It was still before noon when the winners of the 25th Environmental Respect Awards filed off a comfortable, air-conditioned bus into the sweltering heat. The sun beat down on the 3,300 acres of Chesapeake Farms owned by DuPont.
The farm serves as a site to test and evaluate the new products in DuPont’s pipeline or the combinations of existing chemistries. But the site does far more than provide a place for the company to experiment with herbicides, fungicides, insecticides and nematicides.
Chesapeake Farms serves as a wildlife management refuge with thousands of migratory birds visiting the site annually. But perhaps its most important purpose is to educate people both in and out of the industry. Regulators, members from the Environmental Protection Agency and even legislators have visited the farm and learned how crop protection products and sustainability go hand-in-hand, said Rik Miller, president of DuPont Crop Protection.
Chesapeake Farms grows mostly corn, soybeans and wheat, with a few vegetables thrown in as well. Among the products DuPont is testing is a dicamba-tolerant soybean and corn seed treatments that treat early-season pests like cutworms and white grubs.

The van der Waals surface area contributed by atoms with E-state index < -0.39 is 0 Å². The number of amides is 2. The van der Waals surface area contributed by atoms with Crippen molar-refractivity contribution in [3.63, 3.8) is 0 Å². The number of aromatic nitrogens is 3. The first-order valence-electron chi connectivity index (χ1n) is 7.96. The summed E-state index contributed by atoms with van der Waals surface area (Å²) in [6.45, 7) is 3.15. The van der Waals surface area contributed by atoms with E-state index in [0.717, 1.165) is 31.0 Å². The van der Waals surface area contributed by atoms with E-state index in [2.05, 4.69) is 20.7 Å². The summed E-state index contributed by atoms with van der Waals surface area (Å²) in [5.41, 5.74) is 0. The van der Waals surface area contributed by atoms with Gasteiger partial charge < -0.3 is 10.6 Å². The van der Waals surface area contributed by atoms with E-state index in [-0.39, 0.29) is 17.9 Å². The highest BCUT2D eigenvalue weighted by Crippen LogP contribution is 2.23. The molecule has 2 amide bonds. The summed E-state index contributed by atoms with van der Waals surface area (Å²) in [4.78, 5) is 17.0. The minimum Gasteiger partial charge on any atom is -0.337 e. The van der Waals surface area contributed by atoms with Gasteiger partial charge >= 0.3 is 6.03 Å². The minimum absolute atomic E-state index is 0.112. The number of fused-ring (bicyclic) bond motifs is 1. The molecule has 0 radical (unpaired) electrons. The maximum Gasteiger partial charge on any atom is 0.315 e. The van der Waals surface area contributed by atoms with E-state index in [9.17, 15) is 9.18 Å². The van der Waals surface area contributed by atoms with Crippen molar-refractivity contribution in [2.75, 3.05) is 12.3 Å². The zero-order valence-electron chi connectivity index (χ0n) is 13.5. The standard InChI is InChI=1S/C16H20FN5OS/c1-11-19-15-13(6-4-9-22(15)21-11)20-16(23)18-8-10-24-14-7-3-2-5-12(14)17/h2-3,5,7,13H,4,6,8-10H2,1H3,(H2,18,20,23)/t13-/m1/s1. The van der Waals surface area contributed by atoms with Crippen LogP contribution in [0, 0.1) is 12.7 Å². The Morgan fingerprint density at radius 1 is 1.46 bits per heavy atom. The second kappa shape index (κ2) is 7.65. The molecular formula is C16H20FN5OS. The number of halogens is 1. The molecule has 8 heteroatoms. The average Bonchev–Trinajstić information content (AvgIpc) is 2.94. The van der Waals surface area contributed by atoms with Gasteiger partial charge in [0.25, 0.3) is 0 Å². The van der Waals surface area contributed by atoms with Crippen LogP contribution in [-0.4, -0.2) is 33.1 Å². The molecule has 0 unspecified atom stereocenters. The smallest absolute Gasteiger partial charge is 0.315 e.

Chesapeake Farms is just one of the many sites where DuPont scientists investigate ways to make products more effective and even safer for the environment. Earlier in the day, the winners of the Environmental Respect Awards visited the Stine-Haskell Research Center. It’s all part of DuPont’s dedication to agriculture.
When Miller joined the company more than 30 years ago, agriculture accounted for about 3% of the company’s revenue and less than 1% of earnings. As of July 1, agriculture accounted for more than 50% of the revenue and an even larger percent of the earnings (the spinoff of The Chemours Company contributed to those figures).
For Miller, who spoke at an event at Longwood Estates later in the evening, DuPont’s mission is simple – feed the world. There able to do that because DuPont and the winners of the Environmental Respect Awards, “live, eat and breathe agriculture.”